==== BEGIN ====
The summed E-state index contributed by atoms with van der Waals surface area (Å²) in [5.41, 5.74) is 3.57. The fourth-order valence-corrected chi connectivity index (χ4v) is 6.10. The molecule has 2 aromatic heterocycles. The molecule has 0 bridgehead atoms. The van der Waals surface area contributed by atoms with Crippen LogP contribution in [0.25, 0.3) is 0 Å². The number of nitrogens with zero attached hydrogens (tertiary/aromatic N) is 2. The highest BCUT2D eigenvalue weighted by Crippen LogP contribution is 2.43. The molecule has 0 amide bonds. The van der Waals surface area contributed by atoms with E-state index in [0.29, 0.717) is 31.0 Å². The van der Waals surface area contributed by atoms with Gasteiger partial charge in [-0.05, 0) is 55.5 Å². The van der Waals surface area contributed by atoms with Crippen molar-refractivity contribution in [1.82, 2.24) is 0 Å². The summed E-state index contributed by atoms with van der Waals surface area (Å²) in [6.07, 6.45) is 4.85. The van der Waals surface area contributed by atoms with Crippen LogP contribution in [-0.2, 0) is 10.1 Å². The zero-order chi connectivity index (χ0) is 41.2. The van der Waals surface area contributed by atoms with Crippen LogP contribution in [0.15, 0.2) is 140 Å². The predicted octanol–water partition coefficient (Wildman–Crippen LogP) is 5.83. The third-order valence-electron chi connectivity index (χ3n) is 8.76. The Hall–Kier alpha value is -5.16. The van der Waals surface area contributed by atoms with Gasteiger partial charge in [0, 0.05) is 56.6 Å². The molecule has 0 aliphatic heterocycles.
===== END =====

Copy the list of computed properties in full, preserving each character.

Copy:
The summed E-state index contributed by atoms with van der Waals surface area (Å²) in [5.41, 5.74) is 3.57. The fourth-order valence-corrected chi connectivity index (χ4v) is 6.10. The molecule has 2 aromatic heterocycles. The molecule has 0 bridgehead atoms. The van der Waals surface area contributed by atoms with Crippen LogP contribution in [0.25, 0.3) is 0 Å². The number of nitrogens with zero attached hydrogens (tertiary/aromatic N) is 2. The highest BCUT2D eigenvalue weighted by Crippen LogP contribution is 2.43. The molecule has 0 amide bonds. The van der Waals surface area contributed by atoms with E-state index in [0.29, 0.717) is 31.0 Å². The van der Waals surface area contributed by atoms with Gasteiger partial charge in [-0.05, 0) is 55.5 Å². The van der Waals surface area contributed by atoms with Crippen molar-refractivity contribution in [1.82, 2.24) is 0 Å². The summed E-state index contributed by atoms with van der Waals surface area (Å²) in [6.07, 6.45) is 4.85. The van der Waals surface area contributed by atoms with Crippen LogP contribution in [-0.2, 0) is 10.1 Å². The zero-order chi connectivity index (χ0) is 41.2. The van der Waals surface area contributed by atoms with Crippen LogP contribution in [0.15, 0.2) is 140 Å². The predicted octanol–water partition coefficient (Wildman–Crippen LogP) is 5.83. The third-order valence-electron chi connectivity index (χ3n) is 8.76. The Hall–Kier alpha value is -5.16. The van der Waals surface area contributed by atoms with Gasteiger partial charge in [0, 0.05) is 56.6 Å². The molecule has 0 aliphatic heterocycles.